I have always been prone to gravitate to the sad songs anyway, like Rodrigo's Concerto de Aranjuez and the Portuguese fado that I discovered in my 20s along with Jacques Brel. I don't know if this brooding quality in me is associated with the aggression I also used to find in myself. I don't know if it was something to do with these things that made her go away. I shall probably never know, and that is part of the punishment for being alive. We are all sad. We all crave a personal God to alleviate our sorrow, and to walk with us through the valleys of the shadow of death. We are all mortal beings.
Part of the sadness at this time of year is due to the fact that this was the time, last year, when I was alone in southeast Queensland having put mum into a nursing home in Sydney. I planned to move to Sydney as well but contractual arrangements made that impossible until February, so I had to wait alone in Queensland while the year petered out and disappeared like a thundercloud. There were none of the usually terrific storms up there at that time, at the beginning of this year, when I was sitting alone in my living room with social media scrolling past my eyes like a soft fall of rain. Or not that I can remember. Who knows if there was? It is like I was the last man alive in the world.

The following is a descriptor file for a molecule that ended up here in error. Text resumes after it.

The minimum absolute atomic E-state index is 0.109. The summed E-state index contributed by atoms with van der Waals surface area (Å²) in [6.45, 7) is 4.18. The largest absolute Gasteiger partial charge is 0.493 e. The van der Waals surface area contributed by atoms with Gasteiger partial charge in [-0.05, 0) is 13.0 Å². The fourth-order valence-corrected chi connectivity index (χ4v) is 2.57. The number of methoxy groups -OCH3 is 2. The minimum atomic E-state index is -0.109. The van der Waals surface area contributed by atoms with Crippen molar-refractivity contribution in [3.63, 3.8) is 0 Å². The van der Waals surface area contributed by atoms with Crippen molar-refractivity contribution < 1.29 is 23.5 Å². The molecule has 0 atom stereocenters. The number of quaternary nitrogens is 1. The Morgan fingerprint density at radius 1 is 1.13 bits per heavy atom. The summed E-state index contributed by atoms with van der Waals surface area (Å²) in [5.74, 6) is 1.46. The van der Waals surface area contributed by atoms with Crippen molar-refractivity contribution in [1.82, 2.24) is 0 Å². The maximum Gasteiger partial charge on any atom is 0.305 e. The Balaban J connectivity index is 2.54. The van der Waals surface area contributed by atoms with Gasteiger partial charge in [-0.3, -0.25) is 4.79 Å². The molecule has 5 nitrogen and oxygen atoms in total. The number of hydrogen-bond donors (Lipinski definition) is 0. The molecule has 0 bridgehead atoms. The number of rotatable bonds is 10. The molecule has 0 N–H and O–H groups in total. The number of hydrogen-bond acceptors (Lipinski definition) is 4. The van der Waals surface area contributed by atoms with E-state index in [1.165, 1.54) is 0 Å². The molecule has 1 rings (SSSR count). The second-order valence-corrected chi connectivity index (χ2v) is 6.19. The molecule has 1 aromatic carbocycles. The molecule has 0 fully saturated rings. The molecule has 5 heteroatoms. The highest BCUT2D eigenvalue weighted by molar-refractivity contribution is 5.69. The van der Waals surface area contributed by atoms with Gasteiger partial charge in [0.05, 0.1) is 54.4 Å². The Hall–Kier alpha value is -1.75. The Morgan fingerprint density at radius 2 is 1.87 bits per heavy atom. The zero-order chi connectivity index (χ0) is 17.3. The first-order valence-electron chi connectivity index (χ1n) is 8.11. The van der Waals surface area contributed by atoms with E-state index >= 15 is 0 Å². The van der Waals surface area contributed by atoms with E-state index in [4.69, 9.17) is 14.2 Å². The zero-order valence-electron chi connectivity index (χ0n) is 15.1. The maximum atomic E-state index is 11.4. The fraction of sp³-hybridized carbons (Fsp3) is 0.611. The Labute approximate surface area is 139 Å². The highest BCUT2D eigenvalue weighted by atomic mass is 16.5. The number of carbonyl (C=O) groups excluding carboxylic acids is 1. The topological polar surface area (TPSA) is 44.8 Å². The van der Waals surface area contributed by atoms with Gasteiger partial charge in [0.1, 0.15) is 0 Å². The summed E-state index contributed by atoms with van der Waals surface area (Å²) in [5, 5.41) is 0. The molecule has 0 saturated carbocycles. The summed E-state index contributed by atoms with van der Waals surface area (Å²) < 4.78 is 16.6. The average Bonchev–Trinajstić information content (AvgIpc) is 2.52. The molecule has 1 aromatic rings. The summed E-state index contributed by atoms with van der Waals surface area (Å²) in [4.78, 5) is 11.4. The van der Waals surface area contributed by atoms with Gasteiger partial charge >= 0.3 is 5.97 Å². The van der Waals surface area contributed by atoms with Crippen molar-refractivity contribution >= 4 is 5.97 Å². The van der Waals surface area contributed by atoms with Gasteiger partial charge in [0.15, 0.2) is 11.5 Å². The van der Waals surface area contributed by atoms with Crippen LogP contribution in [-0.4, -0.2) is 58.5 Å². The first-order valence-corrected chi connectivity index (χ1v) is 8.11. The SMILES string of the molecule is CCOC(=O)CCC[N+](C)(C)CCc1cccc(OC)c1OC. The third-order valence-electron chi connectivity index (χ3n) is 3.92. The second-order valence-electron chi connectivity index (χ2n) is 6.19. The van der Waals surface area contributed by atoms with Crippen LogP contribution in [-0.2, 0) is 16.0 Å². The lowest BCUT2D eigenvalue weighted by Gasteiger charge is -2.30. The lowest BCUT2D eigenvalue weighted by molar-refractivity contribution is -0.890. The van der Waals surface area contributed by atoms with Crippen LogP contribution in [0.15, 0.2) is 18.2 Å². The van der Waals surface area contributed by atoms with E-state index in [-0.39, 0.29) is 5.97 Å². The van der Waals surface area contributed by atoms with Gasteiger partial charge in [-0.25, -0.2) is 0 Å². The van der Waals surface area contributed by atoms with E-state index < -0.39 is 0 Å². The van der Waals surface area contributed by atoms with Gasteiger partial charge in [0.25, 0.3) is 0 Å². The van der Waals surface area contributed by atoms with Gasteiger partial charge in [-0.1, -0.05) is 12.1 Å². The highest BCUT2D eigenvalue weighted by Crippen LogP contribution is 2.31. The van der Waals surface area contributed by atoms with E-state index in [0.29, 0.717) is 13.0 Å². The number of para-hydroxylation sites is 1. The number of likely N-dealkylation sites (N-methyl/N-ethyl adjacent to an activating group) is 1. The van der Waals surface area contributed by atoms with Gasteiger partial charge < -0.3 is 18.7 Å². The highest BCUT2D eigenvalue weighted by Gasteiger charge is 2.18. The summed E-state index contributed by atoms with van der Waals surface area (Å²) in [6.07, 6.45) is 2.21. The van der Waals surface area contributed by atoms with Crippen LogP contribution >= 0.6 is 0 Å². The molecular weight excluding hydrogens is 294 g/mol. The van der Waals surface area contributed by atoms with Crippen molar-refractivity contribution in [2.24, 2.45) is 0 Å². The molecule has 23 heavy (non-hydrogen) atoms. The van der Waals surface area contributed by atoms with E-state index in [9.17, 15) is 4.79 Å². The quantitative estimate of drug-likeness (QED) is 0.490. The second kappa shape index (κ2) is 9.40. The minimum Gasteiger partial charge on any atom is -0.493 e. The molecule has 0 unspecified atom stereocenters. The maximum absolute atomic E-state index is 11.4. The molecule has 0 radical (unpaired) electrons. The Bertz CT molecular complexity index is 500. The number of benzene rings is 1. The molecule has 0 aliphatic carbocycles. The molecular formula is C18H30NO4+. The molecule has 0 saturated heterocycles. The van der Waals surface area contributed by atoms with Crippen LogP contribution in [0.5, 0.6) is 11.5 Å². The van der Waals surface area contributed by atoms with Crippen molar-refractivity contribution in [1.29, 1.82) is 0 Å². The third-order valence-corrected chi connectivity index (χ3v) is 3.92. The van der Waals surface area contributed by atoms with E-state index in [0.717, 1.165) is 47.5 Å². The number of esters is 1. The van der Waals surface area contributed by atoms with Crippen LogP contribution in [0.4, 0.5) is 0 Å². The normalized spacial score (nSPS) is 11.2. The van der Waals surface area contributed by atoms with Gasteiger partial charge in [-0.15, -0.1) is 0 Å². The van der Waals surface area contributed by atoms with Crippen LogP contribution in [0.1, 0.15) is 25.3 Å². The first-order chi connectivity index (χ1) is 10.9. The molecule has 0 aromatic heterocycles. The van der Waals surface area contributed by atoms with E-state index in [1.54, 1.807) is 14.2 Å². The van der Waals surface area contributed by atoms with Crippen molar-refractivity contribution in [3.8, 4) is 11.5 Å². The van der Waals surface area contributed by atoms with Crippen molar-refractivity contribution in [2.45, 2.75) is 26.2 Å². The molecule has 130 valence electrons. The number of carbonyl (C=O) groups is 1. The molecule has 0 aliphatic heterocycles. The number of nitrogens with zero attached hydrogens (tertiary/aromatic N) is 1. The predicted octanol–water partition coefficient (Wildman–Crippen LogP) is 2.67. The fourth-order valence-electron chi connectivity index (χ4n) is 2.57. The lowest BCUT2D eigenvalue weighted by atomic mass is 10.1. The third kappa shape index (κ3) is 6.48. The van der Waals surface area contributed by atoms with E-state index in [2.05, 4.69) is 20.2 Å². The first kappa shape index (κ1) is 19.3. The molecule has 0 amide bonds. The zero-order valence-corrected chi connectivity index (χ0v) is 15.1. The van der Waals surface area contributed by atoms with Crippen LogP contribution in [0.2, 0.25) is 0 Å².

Sadness also comes from the fact that presently I am in a somewhat uninvidious position as my mother's carer, as she moves closer to the point of ultimate dissolution. I feel in a way that I am accompanying her across a dark threshold into another place, from this world to something else. But as the fact attests that I rely more readily on wine than prayer, you can tell I am not religious. I leave to those with better imaginations than mine to think on what a personal God looks like, and feels like. What can that be like? Is it everywhere, like the wind? Is it wild? Does it twist and turn like coloured smoke from an invisible fire?